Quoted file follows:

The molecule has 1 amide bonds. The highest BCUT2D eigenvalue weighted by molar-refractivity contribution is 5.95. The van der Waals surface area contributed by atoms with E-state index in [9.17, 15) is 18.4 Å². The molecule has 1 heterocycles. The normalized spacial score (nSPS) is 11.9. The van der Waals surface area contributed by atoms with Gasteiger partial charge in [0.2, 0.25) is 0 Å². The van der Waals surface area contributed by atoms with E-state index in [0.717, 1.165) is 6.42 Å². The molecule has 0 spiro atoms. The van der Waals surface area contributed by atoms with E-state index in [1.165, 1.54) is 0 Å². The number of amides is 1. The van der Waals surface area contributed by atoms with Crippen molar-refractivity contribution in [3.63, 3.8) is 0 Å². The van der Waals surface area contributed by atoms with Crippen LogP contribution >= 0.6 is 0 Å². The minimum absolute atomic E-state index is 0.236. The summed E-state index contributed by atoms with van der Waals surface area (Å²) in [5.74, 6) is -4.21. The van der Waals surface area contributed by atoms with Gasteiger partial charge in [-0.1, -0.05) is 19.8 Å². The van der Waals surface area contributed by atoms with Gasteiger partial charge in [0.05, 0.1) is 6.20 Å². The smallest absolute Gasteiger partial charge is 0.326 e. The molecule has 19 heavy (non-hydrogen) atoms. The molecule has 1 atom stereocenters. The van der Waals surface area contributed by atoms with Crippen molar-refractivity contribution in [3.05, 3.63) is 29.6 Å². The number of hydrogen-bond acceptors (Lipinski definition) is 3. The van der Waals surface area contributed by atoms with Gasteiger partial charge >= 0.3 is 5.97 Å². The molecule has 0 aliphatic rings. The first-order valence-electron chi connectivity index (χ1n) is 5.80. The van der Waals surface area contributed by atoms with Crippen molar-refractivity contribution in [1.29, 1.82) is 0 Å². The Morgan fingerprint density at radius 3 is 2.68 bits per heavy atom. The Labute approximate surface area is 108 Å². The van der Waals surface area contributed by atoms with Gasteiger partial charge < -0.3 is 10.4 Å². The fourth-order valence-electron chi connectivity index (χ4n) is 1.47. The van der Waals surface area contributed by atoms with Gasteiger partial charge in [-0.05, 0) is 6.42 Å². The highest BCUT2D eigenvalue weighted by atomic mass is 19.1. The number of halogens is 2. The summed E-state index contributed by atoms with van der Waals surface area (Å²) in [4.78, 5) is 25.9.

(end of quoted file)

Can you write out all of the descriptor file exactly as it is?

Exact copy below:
The molecule has 1 amide bonds. The highest BCUT2D eigenvalue weighted by molar-refractivity contribution is 5.95. The van der Waals surface area contributed by atoms with E-state index in [9.17, 15) is 18.4 Å². The molecule has 1 heterocycles. The normalized spacial score (nSPS) is 11.9. The van der Waals surface area contributed by atoms with Gasteiger partial charge in [0.2, 0.25) is 0 Å². The van der Waals surface area contributed by atoms with E-state index in [0.717, 1.165) is 6.42 Å². The molecule has 0 spiro atoms. The van der Waals surface area contributed by atoms with E-state index in [1.165, 1.54) is 0 Å². The number of amides is 1. The van der Waals surface area contributed by atoms with Crippen molar-refractivity contribution in [3.63, 3.8) is 0 Å². The van der Waals surface area contributed by atoms with Crippen LogP contribution >= 0.6 is 0 Å². The minimum absolute atomic E-state index is 0.236. The summed E-state index contributed by atoms with van der Waals surface area (Å²) in [5.74, 6) is -4.21. The van der Waals surface area contributed by atoms with Gasteiger partial charge in [-0.1, -0.05) is 19.8 Å². The van der Waals surface area contributed by atoms with Gasteiger partial charge in [0.05, 0.1) is 6.20 Å². The smallest absolute Gasteiger partial charge is 0.326 e. The molecule has 19 heavy (non-hydrogen) atoms. The molecule has 1 atom stereocenters. The van der Waals surface area contributed by atoms with Crippen molar-refractivity contribution in [3.05, 3.63) is 29.6 Å². The number of hydrogen-bond acceptors (Lipinski definition) is 3. The van der Waals surface area contributed by atoms with Gasteiger partial charge >= 0.3 is 5.97 Å². The molecule has 0 aliphatic rings. The first-order valence-electron chi connectivity index (χ1n) is 5.80. The van der Waals surface area contributed by atoms with Crippen molar-refractivity contribution in [1.29, 1.82) is 0 Å². The Morgan fingerprint density at radius 3 is 2.68 bits per heavy atom. The Labute approximate surface area is 108 Å². The van der Waals surface area contributed by atoms with Gasteiger partial charge < -0.3 is 10.4 Å². The fourth-order valence-electron chi connectivity index (χ4n) is 1.47. The van der Waals surface area contributed by atoms with Gasteiger partial charge in [-0.05, 0) is 6.42 Å². The highest BCUT2D eigenvalue weighted by atomic mass is 19.1. The number of halogens is 2. The summed E-state index contributed by atoms with van der Waals surface area (Å²) in [4.78, 5) is 25.9.